Trudy Huskamp Peterson

Certified Archivist

Commentary, Human rights documentation disappearing on social media

Awful August is over.  Hate-fueled killings from Turku to Barcelona to Charlottesville. Violent protests following elections in Kenya and Venezuela. Wind and water destroying communities from India and Bangladesh to Texas and Louisiana. Rohingya refugees struggling through the mud in search of safety, as violence in Yemen and the Middle East creates yet more displaced people. North Korea launching missiles. Records will document all of these, but civil unrest and furious weather also destroy existing archives. What a month.


Much of what we learn about unfolding events comes from social media. Almost unnoticed among the August chaos was YouTube’s use of new technology to automatically flag and remove content that breaches its content guidelines. In June Google, the owner of YouTube, “announced it would turn more to technology to identify extremist and terrorism-related video,” CNN Business News reported.   Since that time, according to the New York Times and to several activists I contacted, “thousands” of videos have been removed from the YouTube site.  Gone are things like Islamic State execution videos. And there is the quandary.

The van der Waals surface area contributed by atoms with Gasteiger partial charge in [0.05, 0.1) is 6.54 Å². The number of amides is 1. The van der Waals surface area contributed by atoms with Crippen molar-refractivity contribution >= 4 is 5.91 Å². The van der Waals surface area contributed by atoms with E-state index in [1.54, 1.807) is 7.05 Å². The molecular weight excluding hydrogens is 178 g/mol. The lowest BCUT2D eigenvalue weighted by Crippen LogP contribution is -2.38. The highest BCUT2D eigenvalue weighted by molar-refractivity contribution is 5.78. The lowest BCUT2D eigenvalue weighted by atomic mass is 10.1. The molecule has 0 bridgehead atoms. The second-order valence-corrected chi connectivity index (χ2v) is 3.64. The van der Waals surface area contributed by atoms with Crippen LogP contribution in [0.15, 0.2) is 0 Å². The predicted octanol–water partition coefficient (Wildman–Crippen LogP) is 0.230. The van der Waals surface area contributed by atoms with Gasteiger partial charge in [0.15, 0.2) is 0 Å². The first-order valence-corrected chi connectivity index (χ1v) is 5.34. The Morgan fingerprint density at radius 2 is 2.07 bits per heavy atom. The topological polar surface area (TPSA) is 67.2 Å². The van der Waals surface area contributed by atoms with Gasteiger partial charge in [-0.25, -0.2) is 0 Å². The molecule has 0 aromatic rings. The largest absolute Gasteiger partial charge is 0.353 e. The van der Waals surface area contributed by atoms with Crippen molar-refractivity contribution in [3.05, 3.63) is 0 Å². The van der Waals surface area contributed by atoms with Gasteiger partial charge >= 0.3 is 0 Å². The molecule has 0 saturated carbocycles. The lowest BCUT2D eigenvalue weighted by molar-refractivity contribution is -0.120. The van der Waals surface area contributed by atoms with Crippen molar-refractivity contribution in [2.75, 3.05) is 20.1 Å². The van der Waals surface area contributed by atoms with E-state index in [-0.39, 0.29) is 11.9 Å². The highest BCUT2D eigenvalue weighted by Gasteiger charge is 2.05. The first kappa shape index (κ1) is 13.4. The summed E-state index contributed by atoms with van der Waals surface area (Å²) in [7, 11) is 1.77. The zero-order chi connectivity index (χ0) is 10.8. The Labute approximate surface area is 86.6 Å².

Certainly casual internet users do not want to see snuff videos. The International Organization for Migration complained that people smugglers are using Facebook to “broadcast the abuse and torture of migrants in order to extort ransom money from their families” and called on the company to “police the platform and help crack down on traffickers.”   Sex traffickers use social media sites to offer the services of those trafficked; jihadi recruiters post hate speech “come hithers.” In the aftermath of the Barcelona killings, a video appeared threatening, “Spanish Christians, don’t forget the Muslim blood spilt during the Spanish inquisition.”  Surely these postings are abhorrent.


And yet: The International Criminal Court, as noted below, has indicted a senior Libyan commander; some of the evidence against him is video that circulated on social media. Groups who monitor the conflicts in Syria and Iraq compile social media postings as evidence for future use by justice institutions. As one person told me, small groups of activists rely on the storage capacity of the huge corporations to keep evidence they need alive.


Even with the best of algorithms, social media companies will not be able to eliminate all hate speech and violent videos. And if one post is taken down at one location, it is likely to pop up on another, less policed site. Perhaps a warning symbol affixed to the videos selected by the algorithms as hateful, much like a copyright mark, could at least provide a way to identify and sort but preserve the violent video streams.  Documenting violence has never been easy, but it is important that all possible tools are available for those who would assure accountability for the violation of human rights.